Middle East travel fraternity stands out on global stage

The region’s tourism boards, airlines, hotels and operators were out in force at World Travel Market (WTM), demonstrating their increasing appeal to a global audience and their commitment to growth and quality standards

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By  Gemma Greenwood Published  December 3, 2006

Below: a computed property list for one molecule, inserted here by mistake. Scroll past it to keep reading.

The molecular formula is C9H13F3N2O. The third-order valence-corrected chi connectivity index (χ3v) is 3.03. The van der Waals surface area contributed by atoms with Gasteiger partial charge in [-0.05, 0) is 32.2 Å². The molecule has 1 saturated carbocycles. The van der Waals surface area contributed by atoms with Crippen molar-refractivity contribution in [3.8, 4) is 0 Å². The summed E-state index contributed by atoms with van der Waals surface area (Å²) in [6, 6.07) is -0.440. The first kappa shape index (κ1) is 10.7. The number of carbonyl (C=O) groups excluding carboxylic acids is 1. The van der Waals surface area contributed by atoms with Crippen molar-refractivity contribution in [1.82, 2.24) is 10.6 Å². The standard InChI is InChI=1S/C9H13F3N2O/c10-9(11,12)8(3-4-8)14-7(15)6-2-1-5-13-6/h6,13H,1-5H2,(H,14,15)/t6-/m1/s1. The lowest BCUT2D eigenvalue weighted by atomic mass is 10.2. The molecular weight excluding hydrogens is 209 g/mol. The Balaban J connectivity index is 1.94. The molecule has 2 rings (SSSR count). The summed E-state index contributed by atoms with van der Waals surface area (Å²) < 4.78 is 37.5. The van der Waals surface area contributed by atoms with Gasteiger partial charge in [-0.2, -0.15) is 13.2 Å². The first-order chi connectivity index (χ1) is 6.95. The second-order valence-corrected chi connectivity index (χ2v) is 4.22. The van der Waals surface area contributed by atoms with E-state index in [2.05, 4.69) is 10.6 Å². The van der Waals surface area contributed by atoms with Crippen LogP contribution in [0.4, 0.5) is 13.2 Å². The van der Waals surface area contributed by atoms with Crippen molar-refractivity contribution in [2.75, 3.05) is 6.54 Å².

|~|WTM-LOGO-main.gif|~||~|More than 5000 exhibitors from 202 countries and regions participated in last month’s World Travel Market (WTM), representing 2% growth on the 2005 event, according to organiser, Reed Travel Exhibitions (RTE). And although overall attendance was down 2% compared to last year, RTE said this signalled a increase in “visitor quality”. Unaudited figures revealed that 47,544 professionals attended the event, which took place at London’s ExCel from November 6 to 11, with a 13% rise in trade visitors to 11,369, a 4% increase in exhibiting personnel and a 10% media uptake compared to 2005 statistics. Student attendees dropped 7% and Meridian Club membership by 14%. “After last year’s event we carried out independent research to understand and adapt to the needs of exhibitors and visitors,” said Fiona Jeffery, MD of WTM. “It was because of this research that we decided the criteria for international buyers needed to be stricter.” Early feedback indicated that several business deals worth in excess of US $191,275 had been conducted at the event, she added. During the week, a programme of 67 conferences, debates, seminars and presentations explored topics ranging from health and wellness tourism, branding, and how best to corner the Chinese inbound and outbound markets, to space travel, how to maximise web potential and niche markets such as luxury travel and MICE. Newcommers to the exhibition included Moldova in Eastern Europe and Sudan and Cape Verde in Africa, and for the first time in WTM’s history, Fujairah erected a stand, joining fellow Emirate States Dubai, Sharjah and Abu Dhabi. Fujairah’s primary aim was to promote three new five-star properties that are set to open their doors in the emirate next year. The Hotel JAL Fujairah Resort & Spa will open in February, offering 257 rooms and suites, six F&B outlets and a diving centre. The Japanese company is also poised to open the 486-room Hotel JAL Tower Dubai on Sheikh Zayed Road, Dubai, in 2008. Joining JAL in Fujairah on the stretch of coastline that to date, has been dominated by the Le Meridien Al Aqah Beach Resort, are the Fujairah Rotana Resort & Spa and the Iberotel Miramar Al Aqah Beach Resort. All three properties are expected to draw a large European crowd, as well as the GCC’s weekend break market. Additional first-time Middle East participants at WTM included Rotana Hotels; Egypt-based operators Viking Travel and MISR Travel; travel product wholesaler, Travco; and the Al Kaheel Project, an AED 1.6 billion ($435.6 million) equestrian theme park, residential area and working horse farm in Dubai. The region was widely represented, with every country bar Saudi Arabia making an appearance. Even emerging tourist destinations such as Libya were present, as well as those deemed more risqué due to political instability, including Palestine and Iran.||**|||~|WTM-MID-EAST-large.gif|~|The Middle East tourism boards, airlines and hotel groups were out in force at last month’s WTM.|~|Lebanon put on a brave face and took steps to assure the WTM crowd that the country was ready to receive tourists. At a press conference staged in conjunction with the UNWTO on day one, Lebanese Tourism Minister, Joseph Sarkis, told the media: “Lebanon is a phoenix. It has always risen from the ashes and the country is as vibrant as ever. We are gradually returning to normal after the negative impact of [the war in July].” Visitor arrivals to Lebanon were up 49% year-on-year for the January to April 2006 period and the country had been on track to receive a 6% increase in tourist arrivals to more than 1.6 million for the year. Hotel occupancies had reached 70% before July and were set to hit the 100% mark over the summer period, but plummeted to almost zero when hostilities with Israel escalated. The short war caused damage worth $15 billion, and cost Lebanon the lives of 1200 civilians, but Sarkis said the tourism infrastructure had remained intact and that it was “business as usual” in Lebanon. In a show of force, several Lebanese tour operators and hotels manned the Lebanon stand including Sogetour and Kurban Tours, Crowne Plaza Beirut, Hotel Le Bristol, InterContinental Le Vendome, Mountain Resort & Spa Mzaar, Phonecia Hotels and Movenpick Hotel & Resort Beirut. Another stand out Middle East participant at WTM was the Emirates Group, which erected a double-decker stand showcasing Emirates Airline’s latest in-flight amenities including the first class suite now available on board the airline’s A340-500 aircraft, and the new lie-flat seat, currently being installed in business class on board the Boeing 777-300ER. Tim Clark, president of Emirates Airline, was interviewed on the WTM World Stage by TV contributor and aviation industry analyst John Strickland, and explained why airlines should no longer accept their image as the world’s environmental “whipping boys”. “We don’t tell enough of what has been done,” he protested. “It is very important that the industry remains as a major contributor to today’s global economy. If you continue to make life difficult for us then you must reap the whirlwind. That will happen if we cannot manage the job as people like us to do.” He emphasised that new generation engines consumed up to 50% less fuel and that the ratio of passenger to fuel use had been “hugely reduced”. “The industry is doing a lot behind the scenes to make the aircraft more fuel efficient and environmentally compliant,” he added. Several Middle East countries attended WTM to announce forthcoming tourism projects. Oman’s award-winning stand showcased several new developments including the 106-chalet Al Nadha Resort & Spa, which opened in Muscat last month; the $822 million Yiti Resort in Muscat, which includes three hotels, golf course villas, and a health club, and is due to open in 2009; and the Salalah Resort, which will open in January featuring four/five hotels, a marina, aquarium and golf course. Morocco announced it had been awarded $375 million to improve Casablanca. The beautification programme will curb pollution, improve traffic, create more greenery, and make the city more tourism-friendly. Libya also revealed its ambitious plans for tourism. The oil-rich country has established the Libyan Tourism Development Authority and introduced new laws to encourage investment. Authorities have nominated 15 sites for potential joint ventures along the country’s Mediterranean coastline.||**||